Altitude Illness



  • A spectrum of cerebral and pulmonary syndromes ranging from mild discomfort to fatal illness that occur on ascent to higher altitudes as a direct result of inadequate acclimatization
  • Categories of altitude: high, 1,500 to 3,500 m; very high, 3,500 to 5,500 m; and extreme, 5,500 to 8,850 m (1).
  • Altitude illness can affect anyone, including experienced and fit individuals. For most, it is an unpleasant (self-limited) syndrome that does not require medical intervention (2).
  • Acute mountain sickness (AMS): symptoms associated with a physiologic response to a hypobaric, hypoxic environment; onset usually occurs within 6 to 12 hours after ascending >2,500 m. Neurologic symptoms predominate, ranging from mild/moderate headache and malaise to severe impairment.
  • High-altitude pulmonary edema (HAPE): noncardiogenic pulmonary edema; typically after ≥2 days at altitudes >3,000 m, rare between 2,500 and 3,000 m
  • High-altitude cerebral edema (HACE): a potentially fatal neurologic syndrome considered to be the end stage of AMS; onset after at least 2 days at altitudes >4,000 m
  • System(s) affected: nervous/pulmonary
  • Synonym(s): mountain sickness

Geriatric Considerations

  • Risk does not increase with age.
  • Age alone should not preclude travel to high altitude; allow extra time to acclimate.
  • Worsening of preexisting medical problems referred to as altitude-exacerbated conditions

Pediatric Considerations

  • Altitude illness seems to have the same incidence in children as in adults; diagnosis may be delayed in younger children.
  • Any child who experiences behavioral symptoms after recent ascent should be presumed to have an altitude-related illness.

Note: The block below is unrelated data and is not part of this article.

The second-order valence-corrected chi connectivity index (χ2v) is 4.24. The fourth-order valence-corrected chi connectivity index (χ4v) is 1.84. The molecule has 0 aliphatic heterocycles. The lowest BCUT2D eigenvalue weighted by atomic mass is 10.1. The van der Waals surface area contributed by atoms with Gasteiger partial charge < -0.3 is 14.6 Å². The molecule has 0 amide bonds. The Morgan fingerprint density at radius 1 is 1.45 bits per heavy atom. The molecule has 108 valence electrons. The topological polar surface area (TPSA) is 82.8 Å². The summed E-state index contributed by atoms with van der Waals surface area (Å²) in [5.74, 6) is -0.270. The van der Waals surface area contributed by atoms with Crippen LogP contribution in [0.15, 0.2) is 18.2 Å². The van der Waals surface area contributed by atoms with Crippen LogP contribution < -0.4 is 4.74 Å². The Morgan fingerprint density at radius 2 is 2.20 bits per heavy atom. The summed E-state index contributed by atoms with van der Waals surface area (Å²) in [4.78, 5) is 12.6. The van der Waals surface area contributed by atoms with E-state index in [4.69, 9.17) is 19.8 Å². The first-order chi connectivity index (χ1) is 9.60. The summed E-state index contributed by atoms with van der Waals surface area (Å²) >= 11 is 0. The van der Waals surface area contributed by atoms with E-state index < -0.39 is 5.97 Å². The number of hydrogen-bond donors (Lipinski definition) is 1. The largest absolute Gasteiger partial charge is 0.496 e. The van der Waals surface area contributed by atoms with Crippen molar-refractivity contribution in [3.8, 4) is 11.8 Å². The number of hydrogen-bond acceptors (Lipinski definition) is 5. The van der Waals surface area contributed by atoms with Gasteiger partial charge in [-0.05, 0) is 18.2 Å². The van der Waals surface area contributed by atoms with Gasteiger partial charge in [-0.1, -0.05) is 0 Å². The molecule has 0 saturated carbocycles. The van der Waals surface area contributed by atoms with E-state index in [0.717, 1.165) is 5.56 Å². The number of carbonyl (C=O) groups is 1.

Pregnancy Considerations

  • The risk during pregnancy is unknown.
  • No evidence suggests that exposure to high altitudes (1,500 to 3,500 m) poses a risk to a normal pregnancy.


Most epidemiologic studies are limited to relatively homogeneous male populations.


  • Incidence and severity increase with altitude and rate of ascent.
  • AMS effects >25% of people who ascend to 3,500 m (11,500 ft) and >50% of those who ascend above 6,000 m (19,700 ft)
  • HACE: in general population at 2,500 m (8,202 ft) is <0.01%, but increases to 1–2% in trekkers, climbers, and soldiers near a 4,000-m altitude
  • HAPE: 0.01–0.1% in the general population at 2,500 m (8,202 ft) to 2–6% in trekkers and mountaineers at 4,000 m (13,123 ft)

Etiology and Pathophysiology

  • Hypobaric hypoxia and hypoxemia are the pathophysiologic precursors to altitude illness.
  • The conditions of AMS and HACE represent a pathophysiologic continuum (1).
  • Symptoms of AMS may be the result of cerebral swelling, either through vasodilatation induced by hypoxia or through cerebral edema.
  • Other mechanisms include impaired cerebral autoregulation, release of vasogenic mediators, and alteration of the blood–brain barrier.
  • HAPE is a noncardiogenic pulmonary edema characterized by exaggerated pulmonary hypertension leading to vascular leakage through overperfusion, stress failure, or both.

Genetic factors involved in predisposition to developing AMS are poorly understood.

Risk Factors

  • Individuals with a prior history of AMS, HACE, or HAPE
  • Failure to properly acclimatize at a lower altitude
  • Ascent rate (sleeping elevation) >500 m/day (3)
  • Trips to extreme altitude
  • Increased duration at high altitude
  • Higher altitude during sleep cycle
  • Cardiac congenital abnormalities
  • Younger age (<50 years) (1)

General Prevention

  • The Richalet hypoxia sensitivity test (indicated for those who have never been at a high altitude and who face a journey to a high altitude without the possibility of acclimatization) helps predict altitude illness (positive predictive value of 79%) (1).
  • General guidelines
    • Preacclimatization (exposure of hypoxia prior to ascent) protects against altitude illness.
    • Staged ascent (spending 6 to 7 days) at 2,200 to 3,000 m can also prevent altitude illness (3).
    • Ascending no >500 m/day.
    • Lower sleeping elevation: “Climb high and sleep low” for anyone going >3,500 m.
    • Avoid heavy exertion for the first 1 to 3 days at altitude.
    • Avoid respiratory depressants (alcohol and sedatives).
    • Preascent physical conditioning is not preventive.
  • Pharmacologic prophylaxis
    • Acetazolamide, dexamethasone, and ibuprofen (see “Treatment”)
    • For prevention of HAPE only (if at risk):
      • Consider nifedipine, dexamethasone, and tadalafil (see “Treatment”).

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